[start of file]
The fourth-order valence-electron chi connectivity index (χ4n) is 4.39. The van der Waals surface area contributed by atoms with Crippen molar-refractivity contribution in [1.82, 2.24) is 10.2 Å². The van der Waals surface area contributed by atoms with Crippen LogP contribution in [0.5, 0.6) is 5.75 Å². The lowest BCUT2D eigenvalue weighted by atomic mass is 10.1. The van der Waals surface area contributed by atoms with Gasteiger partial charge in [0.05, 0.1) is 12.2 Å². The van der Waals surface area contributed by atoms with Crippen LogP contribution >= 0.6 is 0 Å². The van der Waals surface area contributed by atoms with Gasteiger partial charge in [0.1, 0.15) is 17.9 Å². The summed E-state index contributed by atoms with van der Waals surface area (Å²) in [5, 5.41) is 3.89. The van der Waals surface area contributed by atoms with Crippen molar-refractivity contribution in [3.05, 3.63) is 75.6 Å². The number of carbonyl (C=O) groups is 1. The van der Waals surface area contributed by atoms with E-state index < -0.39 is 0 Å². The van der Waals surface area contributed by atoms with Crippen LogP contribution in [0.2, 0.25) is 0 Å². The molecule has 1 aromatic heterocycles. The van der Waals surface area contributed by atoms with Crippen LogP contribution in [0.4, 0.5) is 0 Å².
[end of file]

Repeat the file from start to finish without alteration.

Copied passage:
The fourth-order valence-electron chi connectivity index (χ4n) is 4.39. The van der Waals surface area contributed by atoms with Crippen molar-refractivity contribution in [1.82, 2.24) is 10.2 Å². The van der Waals surface area contributed by atoms with Crippen LogP contribution in [0.5, 0.6) is 5.75 Å². The lowest BCUT2D eigenvalue weighted by atomic mass is 10.1. The van der Waals surface area contributed by atoms with Gasteiger partial charge in [0.05, 0.1) is 12.2 Å². The van der Waals surface area contributed by atoms with Crippen LogP contribution >= 0.6 is 0 Å². The van der Waals surface area contributed by atoms with Gasteiger partial charge in [0.1, 0.15) is 17.9 Å². The summed E-state index contributed by atoms with van der Waals surface area (Å²) in [5, 5.41) is 3.89. The van der Waals surface area contributed by atoms with Crippen molar-refractivity contribution in [3.05, 3.63) is 75.6 Å². The number of carbonyl (C=O) groups is 1. The van der Waals surface area contributed by atoms with E-state index < -0.39 is 0 Å². The van der Waals surface area contributed by atoms with Crippen LogP contribution in [0.2, 0.25) is 0 Å². The molecule has 1 aromatic heterocycles. The van der Waals surface area contributed by atoms with Crippen LogP contribution in [0.4, 0.5) is 0 Å².